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  • Prom Week: How A Game Can Simulate Real-World Relationships

    [08.30.12]
    - Aaron Reed, Ben Samuel, Mike Treanor and Josh McCoy

  • 3. Social History

    One of the aspects of Prom Week that we are proudest of is the concept of an ever expanding social history between the characters. Every social exchange the player selects gets placed into a social history. Entries in the social history are then reasoned over in determining what characters want to do with each other (e.g., "if this person has done several nice things to me lately, I'll be more inclined to do something nice to them"). Additionally, social history references can be realized in dialogue as well.

    This means that characters can reference specific events that transpired in the past, which adds weight to every single choice the player makes. The player is not only playing a game to increase affinity between two characters -- they are creating a moment in time between those two characters that they'll remember forever (well, at least for the rest of the week), and will influence how they behave around each other, and how they'll interact with the entire student body. In a game as dynamic and procedural as Prom Week, seeing concrete references to player actions was supremely satisfying and validating.



    There are various goals the player can shoot for during gameplay. Here we see one goal is to get Doug a new relationship. The social mini-map at the bottom reveals some mutual romance between him and Chloe, which hints at a good starting place for the goal.

    4. Making a game from within a university

    Besides leveraging the university structure to create a not necessarily commercially viable game in the first place, we were also able to leverage the university system in other ways that helped the project. The game's team represented a wide variety of both talented and multidisciplinary people: even from just the core team, our non-game backgrounds included sociology, professional acting and writing, and a number of other skills that all proved useful in different ways.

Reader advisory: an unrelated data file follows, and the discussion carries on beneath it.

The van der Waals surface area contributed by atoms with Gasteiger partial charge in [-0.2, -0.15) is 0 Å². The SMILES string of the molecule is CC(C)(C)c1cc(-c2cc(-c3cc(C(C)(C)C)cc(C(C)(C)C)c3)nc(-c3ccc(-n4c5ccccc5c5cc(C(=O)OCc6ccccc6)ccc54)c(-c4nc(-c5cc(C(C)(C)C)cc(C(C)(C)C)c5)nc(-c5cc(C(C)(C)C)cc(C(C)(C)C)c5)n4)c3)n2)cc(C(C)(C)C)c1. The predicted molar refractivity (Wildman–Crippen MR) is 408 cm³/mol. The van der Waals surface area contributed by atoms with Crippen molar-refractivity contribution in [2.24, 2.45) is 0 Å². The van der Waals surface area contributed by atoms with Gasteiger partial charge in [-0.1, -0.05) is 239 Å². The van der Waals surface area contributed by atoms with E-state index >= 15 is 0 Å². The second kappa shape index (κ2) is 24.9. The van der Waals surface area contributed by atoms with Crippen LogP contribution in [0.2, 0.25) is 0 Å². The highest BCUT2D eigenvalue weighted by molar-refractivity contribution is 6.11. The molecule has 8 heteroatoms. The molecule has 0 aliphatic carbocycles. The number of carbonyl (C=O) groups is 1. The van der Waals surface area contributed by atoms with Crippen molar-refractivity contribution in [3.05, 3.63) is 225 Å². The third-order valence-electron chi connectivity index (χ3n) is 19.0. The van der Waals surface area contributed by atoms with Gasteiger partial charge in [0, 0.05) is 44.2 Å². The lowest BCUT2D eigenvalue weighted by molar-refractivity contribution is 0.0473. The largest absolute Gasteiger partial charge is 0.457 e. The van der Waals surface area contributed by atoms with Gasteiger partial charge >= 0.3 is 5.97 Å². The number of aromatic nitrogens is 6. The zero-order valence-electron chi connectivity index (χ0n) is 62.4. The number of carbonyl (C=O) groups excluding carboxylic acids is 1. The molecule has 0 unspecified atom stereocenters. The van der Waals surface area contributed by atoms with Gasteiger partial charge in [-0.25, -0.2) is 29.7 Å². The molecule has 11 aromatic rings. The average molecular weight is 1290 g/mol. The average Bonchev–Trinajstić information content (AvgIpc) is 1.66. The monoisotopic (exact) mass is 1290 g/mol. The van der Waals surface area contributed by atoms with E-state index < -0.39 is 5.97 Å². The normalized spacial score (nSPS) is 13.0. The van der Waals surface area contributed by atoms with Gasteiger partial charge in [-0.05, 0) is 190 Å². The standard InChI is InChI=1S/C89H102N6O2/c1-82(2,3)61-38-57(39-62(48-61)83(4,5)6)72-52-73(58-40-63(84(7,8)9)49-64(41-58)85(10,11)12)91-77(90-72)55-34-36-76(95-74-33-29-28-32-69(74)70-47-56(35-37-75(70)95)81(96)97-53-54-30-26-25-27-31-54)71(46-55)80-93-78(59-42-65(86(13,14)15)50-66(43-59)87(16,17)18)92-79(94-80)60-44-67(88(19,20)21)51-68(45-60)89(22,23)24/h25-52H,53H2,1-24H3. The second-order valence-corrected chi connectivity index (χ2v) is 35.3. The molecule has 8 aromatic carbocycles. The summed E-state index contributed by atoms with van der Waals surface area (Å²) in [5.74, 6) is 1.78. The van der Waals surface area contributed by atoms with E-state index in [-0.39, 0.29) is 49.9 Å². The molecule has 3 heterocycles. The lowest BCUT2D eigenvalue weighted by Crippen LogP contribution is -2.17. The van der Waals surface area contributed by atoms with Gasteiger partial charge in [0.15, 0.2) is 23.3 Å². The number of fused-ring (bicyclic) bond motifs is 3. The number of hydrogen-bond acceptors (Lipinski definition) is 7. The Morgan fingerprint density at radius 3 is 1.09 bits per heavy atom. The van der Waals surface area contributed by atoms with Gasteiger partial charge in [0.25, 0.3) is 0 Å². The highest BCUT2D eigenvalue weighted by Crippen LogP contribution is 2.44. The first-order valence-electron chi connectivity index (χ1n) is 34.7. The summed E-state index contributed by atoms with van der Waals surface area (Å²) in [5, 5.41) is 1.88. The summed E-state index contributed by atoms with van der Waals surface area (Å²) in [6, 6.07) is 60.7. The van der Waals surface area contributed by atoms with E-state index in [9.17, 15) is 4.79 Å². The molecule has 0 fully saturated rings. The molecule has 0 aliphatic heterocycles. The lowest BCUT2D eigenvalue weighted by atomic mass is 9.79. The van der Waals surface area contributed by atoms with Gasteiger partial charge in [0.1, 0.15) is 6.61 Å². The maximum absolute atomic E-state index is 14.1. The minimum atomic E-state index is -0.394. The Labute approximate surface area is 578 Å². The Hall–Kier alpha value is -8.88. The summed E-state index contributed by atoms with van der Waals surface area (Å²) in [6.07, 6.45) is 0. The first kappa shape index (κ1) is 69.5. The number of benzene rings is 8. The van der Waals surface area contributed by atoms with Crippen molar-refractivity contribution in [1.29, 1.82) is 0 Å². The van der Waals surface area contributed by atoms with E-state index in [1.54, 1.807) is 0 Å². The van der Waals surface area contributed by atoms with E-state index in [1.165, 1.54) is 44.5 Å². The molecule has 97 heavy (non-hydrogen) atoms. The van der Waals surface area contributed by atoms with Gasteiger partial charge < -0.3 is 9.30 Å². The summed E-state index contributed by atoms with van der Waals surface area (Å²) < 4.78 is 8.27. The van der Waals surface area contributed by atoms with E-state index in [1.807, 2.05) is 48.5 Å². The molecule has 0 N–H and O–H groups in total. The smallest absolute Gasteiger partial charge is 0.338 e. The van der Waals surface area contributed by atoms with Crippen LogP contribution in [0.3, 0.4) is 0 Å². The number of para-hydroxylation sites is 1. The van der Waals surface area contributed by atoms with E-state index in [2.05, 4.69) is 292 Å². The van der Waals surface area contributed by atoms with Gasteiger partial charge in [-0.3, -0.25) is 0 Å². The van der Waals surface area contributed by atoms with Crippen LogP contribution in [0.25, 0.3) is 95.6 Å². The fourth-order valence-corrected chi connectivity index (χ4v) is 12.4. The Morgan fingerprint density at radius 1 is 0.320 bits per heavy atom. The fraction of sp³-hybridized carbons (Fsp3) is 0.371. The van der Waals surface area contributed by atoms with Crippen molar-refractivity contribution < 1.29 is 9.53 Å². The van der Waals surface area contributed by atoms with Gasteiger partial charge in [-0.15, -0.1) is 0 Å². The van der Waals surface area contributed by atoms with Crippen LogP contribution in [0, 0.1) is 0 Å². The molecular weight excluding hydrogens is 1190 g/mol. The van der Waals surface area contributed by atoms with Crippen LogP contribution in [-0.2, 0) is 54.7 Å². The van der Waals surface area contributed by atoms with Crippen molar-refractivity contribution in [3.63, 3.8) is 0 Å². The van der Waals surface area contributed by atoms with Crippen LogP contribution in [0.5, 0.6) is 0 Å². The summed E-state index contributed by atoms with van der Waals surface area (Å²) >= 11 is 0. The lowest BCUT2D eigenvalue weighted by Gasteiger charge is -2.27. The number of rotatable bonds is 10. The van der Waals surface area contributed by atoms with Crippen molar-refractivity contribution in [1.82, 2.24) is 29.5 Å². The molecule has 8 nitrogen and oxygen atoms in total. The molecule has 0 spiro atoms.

While Prom Week was partially funded by research grants, many of the team members were working on the project not for a paycheck, but because they really believed in the idea and wanted to see the game succeed.

    An ancillary benefit was that we were able to make creating the game a teaching experience, both for the undergraduates who worked on various parts of the project for class credit, and the graduate students who managed, planned, and executed the game design and construction.

    5. People cared in industry, press, and academia

    One thing that we were flattered and humbled by is that Prom Week seems to have made an impact in spheres that are important to us, namely the game industry, press, and academia.

    On the industry front, we're proud to say that Prom Week was a finalist in the category of Technical Excellence at the 2012 Independent Games Festival, and was selected to be featured during IndieCade's E3 showcase in June 2012. We presented the game to several industry veterans who visited UCSC and who walked away impressed. We were also asked to give a talk at both the AI Game Dev Summit in France, 2011, and again at the Game Developers Conference 2012.

    In the world of academia, we've been mentioned in other talks (such as Emily Short and Richard Evans' GDC presentation of Cotillion) in the same breath as Facade as a seminal achievement in Interactive Storytelling. Perhaps more importantly, our research has been, and is being, used as a component in other research projects. This includes other research being done at the Expressive Intelligence Studio, such as Anne Sullivan's GrailGM project, which takes Prom Week's social simulation technology and uses it to power a socially driven RPG, as well as other projects outside of UC Santa Cruz too. One such project is using Prom Week's simulation technology to help teach conflict resolution, and another is incorporating it into a deployment simulator of sorts, training soldiers about cultural idiosyncrasies of situations that they are likely unfamiliar with.

    We're also very pleased with the amount of attention Prom Week has received in the press. This ranges from written reviews and impressions of the game done by members of the press, to articles and interviews that we've given for members of the press, to this very post mortem that you're reading right now! Prom Week can be a difficult game to wrap one's head around, but we are happy with the number of people who seem to "get" it.


    Character actions and emotions are conveyed with fully realized English dialogue. Here, Doug tried attempting a pick up line on Chloe, but because he has traits that identify him as an introvert (namely he is both shy and timid), his pick up line was not particularly smooth.

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